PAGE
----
✓ Uses Rust 2018 edition
|0.2.3||Apr 13, 2019|
|0.2.2||Apr 13, 2019|
|0.1.7||Apr 12, 2019|
#23 in Memory management
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Used in 1 crate
This provides allocators suitable for a number of use cases.
All of these allocators implement the traits
::std::alloc::Alloc, as we as a common base trait,
The most useful is a global allocator which allows switching between thread, coroutine and global (and thuse lockable) memory allocators, using the macro
Allocators provided include:-
BumpAllocator, a never-freeing bump allocator with slight optimization for reallocating the last allocation.
BitSetAllocator, an allocator that uses a bit set of free blocks; uses 64-bit chunks to optimize searches.
MultipleBinarySearchTreeAllocator, an efficient allocator which minimizes fragmentation by using multiple red-black trees of free blocks which are aggresively defragmented.
ContextAllocator, a choice of either
MemoryMapAllocator, a NUMA-aware mmap allocator with support for NUMA policies.
GlobalThreadAndCoroutineSwitchableAllocator, suitable for replacing the global allocator and provides switchable allocators for global, thread local and context (coroutine) local needs; must b created using the macro
Allocators use a
MemorySource to obtain and release memory.
Memory sources provided include:-
MemoryMapSource, useful for thread-local allocators as it can obtain memory from NUMA-local memory.
ArenaMemorySource, an arena of fixed blocks which is itself backed by a memory source; this is useful as a source for the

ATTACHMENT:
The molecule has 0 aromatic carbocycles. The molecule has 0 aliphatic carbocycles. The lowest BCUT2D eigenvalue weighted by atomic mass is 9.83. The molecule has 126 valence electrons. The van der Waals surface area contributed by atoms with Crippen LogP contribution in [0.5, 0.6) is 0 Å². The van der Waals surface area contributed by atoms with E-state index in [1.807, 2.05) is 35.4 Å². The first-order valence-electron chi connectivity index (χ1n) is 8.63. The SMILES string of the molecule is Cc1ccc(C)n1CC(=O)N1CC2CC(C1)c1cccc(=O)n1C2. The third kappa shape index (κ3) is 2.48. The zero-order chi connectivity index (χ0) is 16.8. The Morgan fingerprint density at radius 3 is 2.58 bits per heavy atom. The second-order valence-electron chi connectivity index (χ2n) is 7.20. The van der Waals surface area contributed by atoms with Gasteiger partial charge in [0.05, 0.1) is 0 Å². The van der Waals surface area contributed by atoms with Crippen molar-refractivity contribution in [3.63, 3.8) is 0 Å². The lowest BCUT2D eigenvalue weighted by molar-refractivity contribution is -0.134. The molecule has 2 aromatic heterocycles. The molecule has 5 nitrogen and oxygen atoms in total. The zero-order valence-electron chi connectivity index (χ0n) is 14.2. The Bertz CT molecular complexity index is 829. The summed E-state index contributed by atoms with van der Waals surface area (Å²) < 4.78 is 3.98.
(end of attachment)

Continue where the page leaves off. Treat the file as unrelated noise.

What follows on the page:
BitSetAllocatorwhen used for contexts.
Additionally a number of adaptors are provided:-
AllocatorAdaptor, an adaptor of
Alloc; use it by calling
GlobalAllocToAllocatorAdaptor, an adaptor of
Allocator, useful for assigning a global allocator to
AllocToAllocatorAdaptor, an adaptor of
GlobalThreadAndCoroutineSwitchableAllocator, it is possible to save and restore the allocator state for the currently running context (coroutine).
It is also possible to create a lockless, fast thread-local allocator which make use of NUMA memory, unlike a conventional malloc.
- Investigate wrapping Rampant Pixel's Memory Allocator.
- Investigate using DPDK's allocator.
- Investigate a B-tree backed allocator.
- Investigate a design that uses multiple doubly-linked 'free' lists of blocks; blocks can be variable in size but the free list is sorted
- Iteration over a particular free-list range may encountered blocks too small, or blocks so large they can be split up.
- This design is similar to that used by DPDK.
- To make the allocator multi-threaded, DPDK takes a spin lock on a particular 'heap', which is a set of free lists.
- Investigate a fall-back over-size allocator for a thread-local allocator, which could use the
- Investigate supporting over-size allocations in
MultipleBinarySearchTreeAllocatorby scanning the largest binary search tree for contiguous blocks.
- Investigate a persistent-memory backed allocator.
- Properly support excess allocations and Alloc's grow_in_place functions, but only if these are used by downstream collections.
- Investigate the use of the
_blsi_u64(extract lowest set bit),
The license for this project is MIT.